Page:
The family of Jón Páll Sigmarsson have petitioned the city of Reykjavík for a space to erect a two-metre [6.6 ft] bronze statue in honour of the Icelandic strongman known for his brash public theatrics and gentle private persona, RÚV reports. If approved, the statue would stand in front of Jakaból gym, where Jón Páll first began his training.
Although he died quite young at the age of 33 in 1993, Jón Páll, who was also known as The Viking, remains one of Iceland’s best-known powerlifters. By the time of his death, he had won the World’s Strongest Man competition four times.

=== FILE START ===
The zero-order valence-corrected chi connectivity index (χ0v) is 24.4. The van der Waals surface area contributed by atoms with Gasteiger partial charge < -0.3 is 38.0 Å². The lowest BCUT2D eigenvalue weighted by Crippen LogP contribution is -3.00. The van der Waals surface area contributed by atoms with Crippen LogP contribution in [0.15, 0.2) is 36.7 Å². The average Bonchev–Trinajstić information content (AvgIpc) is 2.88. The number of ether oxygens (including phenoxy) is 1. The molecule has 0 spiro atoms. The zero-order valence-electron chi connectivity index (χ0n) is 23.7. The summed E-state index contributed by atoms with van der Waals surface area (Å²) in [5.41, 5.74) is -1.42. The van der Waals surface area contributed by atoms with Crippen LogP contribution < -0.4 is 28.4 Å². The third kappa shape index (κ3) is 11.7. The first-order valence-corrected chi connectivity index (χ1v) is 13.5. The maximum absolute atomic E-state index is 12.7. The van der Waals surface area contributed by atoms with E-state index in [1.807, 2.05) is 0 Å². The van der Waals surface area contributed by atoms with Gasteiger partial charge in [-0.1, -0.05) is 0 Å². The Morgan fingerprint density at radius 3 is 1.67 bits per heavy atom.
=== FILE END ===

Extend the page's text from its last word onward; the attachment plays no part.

In a letter addressed to the city’s culture and athletics council, Jón Páll’s family say the strongman is known worldwide as “the father of modern strength trials.” There have been efforts made to erect a statue in Jón Páll’s honour since his death, but thus far, none of them have yielded any results. Now, however, Jón Páll’s son and his mother have collected donations to fund the statue. April will mark what would have been Jón Páll’s 60th birthday, so his family is especially eager to see the memorial through this time.
The proposed statue would be two metres tall [6.6 ft] and one metre [3.3 ft] wide in bronze and would be accompanied by a short biography of Jón Páll and his accomplishments. His family and statue supporters have stated that they would take full responsibility for its cost and upkeep.